Dapple’s Physical and Mental Qualities– In general, Dapple is a highly strung, jittery donkey that is frightened easily.
Dapple’s Injuries– The first instance of Dapple’s injuries comes when he is pelted by a hailstorm of rocks thrown by a group of recently freed convicts. So intense is the unprovoked stoning, that Dapple hears concussion aftershocks in his head throughout the day. Again, when Sancho Panza and Dapple fall in a hole together, his Donkey is so bruised and battered by the gravity drop that he moans and groans in pained and piteous tones.
Dapple’s Gait– When Sancho Panza and Don Quixote ride a wooden steed that the Duke and the Duchess of Aragon pretend can fly, Sancho Panza claims that though his donkey cannot sprout wings and soar as Clavileno the Swift can, for a smooth and easy ride, his dun is unparalleled, on land, as a first rate ambler.
Sancho Panza’s Relationship with Dapple– Sancho Panza often talks to dapple when he is traveling. In fact, Sancho Panza values Dapple’s company so much that when his donkey is stolen by a picaroon named Gines de Pasamonte, Sancho Panza is grieved to the depths of
his soul, sometimes waking Don Quixote with his doleful laments of sorrow. In fact he waxes poetic, in his simple rustic way, by calling Dapple the child of his bowels, a treasure to his children, a delight to his wife, the ease of his burdens―a source of well-needed income since his Donkey earns him twenty-six maravedis a day, a sum that covers half his daily expenses. During his travels Sancho Panza even caresses Dapple as is if his mule is a human being. He hugs his Dun, gives it kisses on its forehead and even feels pangs of conscience when he leaves his donkey alone. Even though Sancho Panza is offered a faster, swifter, horse, twice, Sancho Panza insists that he will not trade Dapple for sir Lancelot’s trusty steed itself. Since Dapple is the light of Sancho Panza’s life, he beseeches the Duchess to make sure his donkey is adequately fed and stabled at the Duke’s castle. Indeed, when Sancho Panza first reaches the Duke and Duchess’s country seat, he feels such pangs of conscience at leaving his donkey all by itself that he asks a venerable household duenna to kindly take his ass to the stables herself, since it is a rather jittery animal, and will not feel happy on its own. So great is Sancho Panza’s fondness for his donkey that he asks Dona Rodriguez to stable Dapple, since, he thinks that there isn’t any kindlier person to entrust his valued ass to than Duchess’s Doyenne. Later, when Sancho Panza goes hunting with the Duke, the Duchess, and Don Quixote, he does not dismount Dapple to take position to ambush a boar by a game trail, since he does not want his precious donkey to be gored. In reciprocity, when Sancho Panza dangles head down from an evergreen oak during this scene, his dun sticks beside him, and refuses to abandon him in his plight. In fact, people are so used to seeing Sancho Panza and Dapple riding together as one that they are dubbed the inseperables. At times Sancho Panza even rides his ass as if he is a conquering patriarch. For example, when he travels to a hypothetical town called Barataria, he rides atop dapple in accoutrements of flaming silk.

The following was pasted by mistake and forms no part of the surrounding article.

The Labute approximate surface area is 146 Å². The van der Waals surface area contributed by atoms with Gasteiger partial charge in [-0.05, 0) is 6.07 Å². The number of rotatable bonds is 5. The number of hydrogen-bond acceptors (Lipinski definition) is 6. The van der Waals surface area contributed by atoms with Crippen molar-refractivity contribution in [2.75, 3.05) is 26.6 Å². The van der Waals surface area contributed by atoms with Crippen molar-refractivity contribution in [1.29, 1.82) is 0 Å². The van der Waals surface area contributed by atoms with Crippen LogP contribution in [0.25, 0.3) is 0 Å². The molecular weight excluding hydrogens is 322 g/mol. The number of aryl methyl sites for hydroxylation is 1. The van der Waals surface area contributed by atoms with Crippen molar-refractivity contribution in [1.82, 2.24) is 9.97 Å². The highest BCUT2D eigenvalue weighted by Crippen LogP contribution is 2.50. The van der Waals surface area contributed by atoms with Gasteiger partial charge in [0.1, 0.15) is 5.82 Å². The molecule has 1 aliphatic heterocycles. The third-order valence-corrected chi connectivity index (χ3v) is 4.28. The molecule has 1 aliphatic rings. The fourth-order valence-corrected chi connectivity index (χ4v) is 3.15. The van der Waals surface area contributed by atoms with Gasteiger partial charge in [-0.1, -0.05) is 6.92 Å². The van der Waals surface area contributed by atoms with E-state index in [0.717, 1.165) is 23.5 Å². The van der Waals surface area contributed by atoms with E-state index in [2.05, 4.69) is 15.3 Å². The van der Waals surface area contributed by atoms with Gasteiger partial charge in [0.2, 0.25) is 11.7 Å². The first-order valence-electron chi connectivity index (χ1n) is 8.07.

Dapple and Sancho Panza’s Family– Dapple is so beloved by Sancho Panza’s wife, daughter, and son, that he is treated as if he is a member of their nuclear family. For example, after Sancho Panza returns home from his second sally the first thing that Teresa Panza asks her husband is if the donkey is well, or not. Moreover, during one of Sancho Panza’s many speeches about dapple, he describes his donkey as his children’s treasure and his wife’s delight since he was born in their very house.
Dapple Carries Don Quixote– After Don Quixote is beaten to a bloody pulp by a group of muleteers he slings Don Quixote across Dapples back until he is well enough to walk on his own power.